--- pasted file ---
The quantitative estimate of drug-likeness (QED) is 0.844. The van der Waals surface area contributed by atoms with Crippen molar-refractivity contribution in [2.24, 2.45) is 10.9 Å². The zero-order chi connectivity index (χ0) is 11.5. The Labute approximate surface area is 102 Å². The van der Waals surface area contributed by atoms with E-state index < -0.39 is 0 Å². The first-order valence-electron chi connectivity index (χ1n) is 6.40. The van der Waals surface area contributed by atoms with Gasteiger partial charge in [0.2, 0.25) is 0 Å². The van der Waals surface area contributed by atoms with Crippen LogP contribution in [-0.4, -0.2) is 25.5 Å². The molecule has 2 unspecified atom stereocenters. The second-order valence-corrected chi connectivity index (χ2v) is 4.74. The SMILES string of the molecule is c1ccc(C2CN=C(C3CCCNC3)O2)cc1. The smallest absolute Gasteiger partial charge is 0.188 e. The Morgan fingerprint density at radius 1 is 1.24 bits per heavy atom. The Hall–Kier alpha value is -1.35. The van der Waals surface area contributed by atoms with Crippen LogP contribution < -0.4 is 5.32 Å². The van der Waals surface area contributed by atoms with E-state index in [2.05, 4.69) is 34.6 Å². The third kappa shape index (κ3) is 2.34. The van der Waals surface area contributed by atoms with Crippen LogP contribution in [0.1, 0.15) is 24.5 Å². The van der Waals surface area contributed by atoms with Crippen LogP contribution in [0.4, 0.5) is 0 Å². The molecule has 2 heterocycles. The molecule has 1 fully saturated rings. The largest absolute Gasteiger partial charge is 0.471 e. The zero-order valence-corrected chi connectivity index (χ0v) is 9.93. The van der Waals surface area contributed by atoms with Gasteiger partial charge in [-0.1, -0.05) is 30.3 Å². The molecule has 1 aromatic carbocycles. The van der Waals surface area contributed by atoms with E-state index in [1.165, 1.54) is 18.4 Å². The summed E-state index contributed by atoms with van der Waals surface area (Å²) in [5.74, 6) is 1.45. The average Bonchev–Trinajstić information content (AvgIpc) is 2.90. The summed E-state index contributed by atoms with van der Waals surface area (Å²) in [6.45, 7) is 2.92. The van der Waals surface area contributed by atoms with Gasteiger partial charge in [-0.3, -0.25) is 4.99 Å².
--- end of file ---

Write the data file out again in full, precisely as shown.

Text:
The quantitative estimate of drug-likeness (QED) is 0.844. The van der Waals surface area contributed by atoms with Crippen molar-refractivity contribution in [2.24, 2.45) is 10.9 Å². The zero-order chi connectivity index (χ0) is 11.5. The Labute approximate surface area is 102 Å². The van der Waals surface area contributed by atoms with E-state index < -0.39 is 0 Å². The first-order valence-electron chi connectivity index (χ1n) is 6.40. The van der Waals surface area contributed by atoms with Gasteiger partial charge in [0.2, 0.25) is 0 Å². The van der Waals surface area contributed by atoms with Crippen LogP contribution in [-0.4, -0.2) is 25.5 Å². The molecule has 2 unspecified atom stereocenters. The second-order valence-corrected chi connectivity index (χ2v) is 4.74. The SMILES string of the molecule is c1ccc(C2CN=C(C3CCCNC3)O2)cc1. The smallest absolute Gasteiger partial charge is 0.188 e. The Morgan fingerprint density at radius 1 is 1.24 bits per heavy atom. The Hall–Kier alpha value is -1.35. The van der Waals surface area contributed by atoms with Crippen LogP contribution < -0.4 is 5.32 Å². The van der Waals surface area contributed by atoms with E-state index in [2.05, 4.69) is 34.6 Å². The third kappa shape index (κ3) is 2.34. The van der Waals surface area contributed by atoms with Crippen LogP contribution in [0.1, 0.15) is 24.5 Å². The van der Waals surface area contributed by atoms with Crippen LogP contribution in [0.4, 0.5) is 0 Å². The molecule has 2 heterocycles. The molecule has 1 fully saturated rings. The largest absolute Gasteiger partial charge is 0.471 e. The zero-order valence-corrected chi connectivity index (χ0v) is 9.93. The van der Waals surface area contributed by atoms with Gasteiger partial charge in [-0.1, -0.05) is 30.3 Å². The molecule has 1 aromatic carbocycles. The van der Waals surface area contributed by atoms with E-state index in [1.165, 1.54) is 18.4 Å². The summed E-state index contributed by atoms with van der Waals surface area (Å²) in [5.74, 6) is 1.45. The average Bonchev–Trinajstić information content (AvgIpc) is 2.90. The summed E-state index contributed by atoms with van der Waals surface area (Å²) in [6.45, 7) is 2.92. The van der Waals surface area contributed by atoms with Gasteiger partial charge in [-0.3, -0.25) is 4.99 Å².